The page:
Q:

How fast does the Earth spin?

A:

Quick Answer

The Earth rotates at about 1037 miles per hour at the equator, and the speed at the North Pole and South Pole is near zero. The speed of the Earth's rotation increases when approaching the equator and decreases toward the poles.

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Full Answer

The circumference of the Earth is about 24,901 miles along the equator, which explains why one full revolution of the Earth takes approximately 24 hours. The speed difference between the poles and the equator creates the Coriolis effect, which has an effect on Earth's weather. The Coriolis effect determines whether storms rotate clockwise or counter-clockwise. Earthquakes, storms and tides can increase or decrease Earth's rotation slightly.

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Related Questions

  • Q:

    Why does the Earth spin on its axis?

    A:

    Earth spins on its axis due to the conservation of angular momentum. When two objects collide, unless they hit exactly head on, spin will be introduced to the system.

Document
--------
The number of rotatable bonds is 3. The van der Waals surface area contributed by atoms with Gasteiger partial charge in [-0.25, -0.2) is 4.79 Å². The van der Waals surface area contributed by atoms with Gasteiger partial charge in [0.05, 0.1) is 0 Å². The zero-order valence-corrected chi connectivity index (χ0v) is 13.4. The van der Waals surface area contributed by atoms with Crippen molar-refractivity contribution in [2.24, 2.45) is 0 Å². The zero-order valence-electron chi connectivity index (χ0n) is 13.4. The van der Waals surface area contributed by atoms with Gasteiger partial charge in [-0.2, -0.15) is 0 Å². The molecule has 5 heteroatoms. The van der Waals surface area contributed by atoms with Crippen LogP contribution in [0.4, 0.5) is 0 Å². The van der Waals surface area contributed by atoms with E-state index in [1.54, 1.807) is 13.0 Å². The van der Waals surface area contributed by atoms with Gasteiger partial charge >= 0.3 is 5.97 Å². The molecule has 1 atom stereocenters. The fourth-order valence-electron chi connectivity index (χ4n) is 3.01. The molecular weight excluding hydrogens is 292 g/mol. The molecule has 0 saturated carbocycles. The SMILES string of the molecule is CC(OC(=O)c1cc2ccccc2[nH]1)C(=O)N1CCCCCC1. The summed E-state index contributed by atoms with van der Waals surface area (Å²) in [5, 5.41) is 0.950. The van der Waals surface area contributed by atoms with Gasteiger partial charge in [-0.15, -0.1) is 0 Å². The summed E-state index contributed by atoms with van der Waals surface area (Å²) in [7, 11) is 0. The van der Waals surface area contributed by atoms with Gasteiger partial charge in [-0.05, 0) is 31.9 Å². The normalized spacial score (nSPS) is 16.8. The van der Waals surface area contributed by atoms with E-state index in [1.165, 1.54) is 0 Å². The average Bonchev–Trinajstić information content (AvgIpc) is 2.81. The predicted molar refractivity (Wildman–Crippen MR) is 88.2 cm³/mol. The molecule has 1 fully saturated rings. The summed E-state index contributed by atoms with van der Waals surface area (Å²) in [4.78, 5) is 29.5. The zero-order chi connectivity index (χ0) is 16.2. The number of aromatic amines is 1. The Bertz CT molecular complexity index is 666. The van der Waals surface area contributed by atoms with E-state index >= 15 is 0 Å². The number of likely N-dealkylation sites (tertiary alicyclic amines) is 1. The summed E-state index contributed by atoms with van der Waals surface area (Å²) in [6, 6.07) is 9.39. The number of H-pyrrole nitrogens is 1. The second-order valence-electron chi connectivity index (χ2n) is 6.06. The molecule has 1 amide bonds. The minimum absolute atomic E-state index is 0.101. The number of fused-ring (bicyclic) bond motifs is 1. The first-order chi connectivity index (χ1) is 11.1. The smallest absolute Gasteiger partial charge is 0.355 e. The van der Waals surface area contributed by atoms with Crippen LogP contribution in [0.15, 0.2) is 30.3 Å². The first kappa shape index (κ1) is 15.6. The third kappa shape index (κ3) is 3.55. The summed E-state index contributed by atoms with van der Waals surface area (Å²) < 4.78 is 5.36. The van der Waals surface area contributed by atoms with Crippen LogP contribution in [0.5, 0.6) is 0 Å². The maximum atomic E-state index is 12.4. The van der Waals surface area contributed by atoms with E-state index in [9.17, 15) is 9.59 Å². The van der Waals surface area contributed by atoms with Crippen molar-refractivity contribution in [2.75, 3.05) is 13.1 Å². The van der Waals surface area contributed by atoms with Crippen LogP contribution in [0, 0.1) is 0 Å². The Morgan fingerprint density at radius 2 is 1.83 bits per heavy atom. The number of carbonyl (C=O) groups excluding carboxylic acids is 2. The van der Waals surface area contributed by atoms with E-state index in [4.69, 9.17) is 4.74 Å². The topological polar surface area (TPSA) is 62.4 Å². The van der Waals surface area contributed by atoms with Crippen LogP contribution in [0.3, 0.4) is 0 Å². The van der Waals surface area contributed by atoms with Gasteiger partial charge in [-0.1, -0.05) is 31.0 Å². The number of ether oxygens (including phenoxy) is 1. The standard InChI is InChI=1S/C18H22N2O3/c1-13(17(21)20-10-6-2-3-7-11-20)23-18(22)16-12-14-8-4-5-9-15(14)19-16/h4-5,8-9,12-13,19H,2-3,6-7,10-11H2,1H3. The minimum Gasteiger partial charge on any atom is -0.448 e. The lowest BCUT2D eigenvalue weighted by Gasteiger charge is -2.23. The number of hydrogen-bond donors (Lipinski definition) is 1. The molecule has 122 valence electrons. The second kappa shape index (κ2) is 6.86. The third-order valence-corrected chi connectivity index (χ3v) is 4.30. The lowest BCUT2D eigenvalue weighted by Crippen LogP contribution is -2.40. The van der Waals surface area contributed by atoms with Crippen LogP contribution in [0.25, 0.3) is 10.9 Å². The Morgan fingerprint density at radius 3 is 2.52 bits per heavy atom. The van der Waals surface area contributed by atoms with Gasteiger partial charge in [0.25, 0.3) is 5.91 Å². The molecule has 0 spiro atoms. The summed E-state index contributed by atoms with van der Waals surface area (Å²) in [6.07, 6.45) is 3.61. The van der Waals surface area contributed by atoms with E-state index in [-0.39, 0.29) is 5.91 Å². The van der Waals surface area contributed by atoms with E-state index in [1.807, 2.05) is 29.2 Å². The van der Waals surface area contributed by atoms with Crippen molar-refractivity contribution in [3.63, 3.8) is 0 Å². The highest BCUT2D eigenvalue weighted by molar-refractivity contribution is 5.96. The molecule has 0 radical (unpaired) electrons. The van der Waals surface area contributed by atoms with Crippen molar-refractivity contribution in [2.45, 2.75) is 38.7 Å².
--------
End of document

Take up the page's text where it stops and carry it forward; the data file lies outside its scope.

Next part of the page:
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  • Q:

    How many square miles is the Earth?

    A:

    The Earth's total surface area is nearly 197 million square miles. Approximately 71 percent of the Earth's surface area is covered in water, and the remaining 29 percent is land. The Earth's total land surface area is about 57 million square miles.

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  • Q:

    What is the size of Earth?

    A:

    The Earth has a mean radius of 3,959 miles. Its equatorial diameter is just over twice that, at 7,926 miles. This figure is somewhat higher than double the mean radius, owing to the Earth's equatorial bulge, which pushes out the crust at low latitudes.

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  • Q:

    What is the volume of the Earth?

    A:

    The volume of the Earth is 1.44 x 10^21 cubic yards or 2.63 x 10^10 cubic miles. This is found by taking the diameter of the Earth, which is roughly 7,962 miles at the equator, and applying the formula, V = 4/3 pi r^3.

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